A new report shows that the lowest income households in the U.S. are struggling to find affordable rental housing in every state across the country, as well as in the 50 most populous metropolitan areas. This situation is not likely to improve in the coming year because rental vacancy rates are at historic lows, and the bulk of new multifamily units are only affordable to middle or high income households. In addition, there is a continued loss of public and assisted housing through demolition and conversion to market-rate developments.
The report, Housing Spotlight: Affordable Housing is Nowhere to be Found for Millions, released today by the National Low Income Housing Coalition (NLIHC), shows that there are only 31 rental homes affordable and available for every 100 extremely low income renters in the United States. Extremely low income households have incomes at or below 30% of the area median income.
There are 10.3 million extremely low income renter households in the country, making up 24% of the entire renter household population, but there are just 3.2 million units affordable and available to them. An affordable and available unit is one which does not cost more than 30% of a household’s income and is not occupied by a higher income household. This means that nationwide, there is a deficit of 7.1 million rental units affordable and available to extremely low income households. The report is based on 2013 American Community Survey data, the latest available.
The extent of the problem varies greatly from state to state, but no state has more than 56 units of rental housing affordable and available for every 100 extremely low income households. The states with the fewest units are Nevada (15), California (21), Arizona (22), Oregon (22), Florida (23), Colorado (24), and Utah (24). The states with the most rental units affordable and available to extremely low income households are South Dakota (56) and Wyoming (55). In every state, at least 60% of all extremely low income renters spent more than half of their income on housing costs.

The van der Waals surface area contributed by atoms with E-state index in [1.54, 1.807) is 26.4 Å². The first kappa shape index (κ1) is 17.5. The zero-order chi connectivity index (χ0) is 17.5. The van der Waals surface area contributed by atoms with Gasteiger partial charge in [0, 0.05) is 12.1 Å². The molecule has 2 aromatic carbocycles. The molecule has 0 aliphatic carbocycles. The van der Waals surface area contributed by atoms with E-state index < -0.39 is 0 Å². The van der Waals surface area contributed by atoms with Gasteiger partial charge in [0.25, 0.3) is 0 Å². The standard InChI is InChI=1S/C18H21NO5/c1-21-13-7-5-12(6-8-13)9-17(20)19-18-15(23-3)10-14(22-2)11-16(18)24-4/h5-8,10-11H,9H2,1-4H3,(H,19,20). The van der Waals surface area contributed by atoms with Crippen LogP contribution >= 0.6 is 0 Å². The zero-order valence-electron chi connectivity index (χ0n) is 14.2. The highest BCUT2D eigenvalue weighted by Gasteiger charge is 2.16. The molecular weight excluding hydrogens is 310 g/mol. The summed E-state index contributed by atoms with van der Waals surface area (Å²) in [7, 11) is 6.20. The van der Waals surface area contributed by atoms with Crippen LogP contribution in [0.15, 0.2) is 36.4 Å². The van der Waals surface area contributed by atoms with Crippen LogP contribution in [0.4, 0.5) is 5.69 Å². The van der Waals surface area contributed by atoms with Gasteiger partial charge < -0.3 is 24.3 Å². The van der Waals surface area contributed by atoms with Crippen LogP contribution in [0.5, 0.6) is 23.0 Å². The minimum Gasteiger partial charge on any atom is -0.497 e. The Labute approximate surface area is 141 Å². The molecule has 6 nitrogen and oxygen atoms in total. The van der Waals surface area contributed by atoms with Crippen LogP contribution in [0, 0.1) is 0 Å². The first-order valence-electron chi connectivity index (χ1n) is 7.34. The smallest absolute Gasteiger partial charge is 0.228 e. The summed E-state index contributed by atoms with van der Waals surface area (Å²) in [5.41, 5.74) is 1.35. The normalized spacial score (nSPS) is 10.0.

Along with national and state data, NLIHC also presents information on the shortage of affordable rental housing in the 50 metropolitan areas with the largest renter populations. Twenty-nine of these metropolitan areas have 30 or fewer affordable and available units for every 100 extremely low income renter households. The Las Vegas-Henderson-Paradise metro area in Nevada has the greatest need, with just 10 affordable and available units for every 100 extremely low income renter households. No metro area has more than 47 affordable and available units for every 100 extremely low income renter households.
NLIHC applauds the December decision by Federal Housing Finance Agency Director Mel Watt to begin setting aside funding for the National Housing Trust Fund (NHTF). The NHTF will provide a dedicated source of revenue to states to preserve and expand the supply of rental housing targeted to extremely low income households. This investment in deeply affordable housing is welcome, but additional funding to the NHTF will be necessary to ensure that there are enough affordable rental homes for all income-eligible households.
“This country has been neglecting the housing needs of extremely low income households for far too long, and as a result we need more than 7 million affordable units to meet the current demand,” said Sheila Crowley, President and CEO of the National Low Income Housing Coalition. “Funds from the NHTF will help,” she continued, “and we’re thrilled that this much anticipated fund is finally receiving revenue, but the first year of revenue will be small, so it’s critical that we make a larger commitment to solving this problem.”
The report is available at www.nlihc.org/article/housing-spotlight-volume-5-issue-1.
More information about the NHTF is available at www.nlihc.org/issues/nhtf